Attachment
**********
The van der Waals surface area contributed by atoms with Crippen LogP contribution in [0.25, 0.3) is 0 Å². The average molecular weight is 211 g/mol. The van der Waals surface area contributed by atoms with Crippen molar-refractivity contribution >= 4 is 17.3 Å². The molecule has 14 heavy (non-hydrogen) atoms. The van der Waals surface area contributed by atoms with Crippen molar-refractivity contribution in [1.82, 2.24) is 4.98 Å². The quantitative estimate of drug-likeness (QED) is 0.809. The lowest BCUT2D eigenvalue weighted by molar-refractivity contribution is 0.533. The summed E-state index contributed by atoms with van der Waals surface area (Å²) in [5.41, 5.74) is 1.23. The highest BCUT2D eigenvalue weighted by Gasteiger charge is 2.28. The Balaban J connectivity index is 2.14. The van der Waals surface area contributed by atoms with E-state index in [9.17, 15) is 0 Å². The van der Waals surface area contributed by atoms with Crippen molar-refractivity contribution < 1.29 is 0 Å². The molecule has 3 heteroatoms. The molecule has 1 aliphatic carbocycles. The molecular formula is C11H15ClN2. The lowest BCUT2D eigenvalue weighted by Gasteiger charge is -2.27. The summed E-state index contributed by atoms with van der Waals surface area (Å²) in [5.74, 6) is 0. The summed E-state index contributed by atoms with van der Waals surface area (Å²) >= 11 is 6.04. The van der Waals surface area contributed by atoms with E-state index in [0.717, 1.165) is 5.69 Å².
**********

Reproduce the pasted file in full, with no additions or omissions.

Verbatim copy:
The van der Waals surface area contributed by atoms with Crippen LogP contribution in [0.25, 0.3) is 0 Å². The average molecular weight is 211 g/mol. The van der Waals surface area contributed by atoms with Crippen molar-refractivity contribution >= 4 is 17.3 Å². The molecule has 14 heavy (non-hydrogen) atoms. The van der Waals surface area contributed by atoms with Crippen molar-refractivity contribution in [1.82, 2.24) is 4.98 Å². The quantitative estimate of drug-likeness (QED) is 0.809. The lowest BCUT2D eigenvalue weighted by molar-refractivity contribution is 0.533. The summed E-state index contributed by atoms with van der Waals surface area (Å²) in [5.41, 5.74) is 1.23. The highest BCUT2D eigenvalue weighted by Gasteiger charge is 2.28. The Balaban J connectivity index is 2.14. The van der Waals surface area contributed by atoms with E-state index in [9.17, 15) is 0 Å². The van der Waals surface area contributed by atoms with Crippen molar-refractivity contribution < 1.29 is 0 Å². The molecule has 3 heteroatoms. The molecule has 1 aliphatic carbocycles. The molecular formula is C11H15ClN2. The lowest BCUT2D eigenvalue weighted by Gasteiger charge is -2.27. The summed E-state index contributed by atoms with van der Waals surface area (Å²) in [5.74, 6) is 0. The summed E-state index contributed by atoms with van der Waals surface area (Å²) >= 11 is 6.04. The van der Waals surface area contributed by atoms with E-state index in [0.717, 1.165) is 5.69 Å².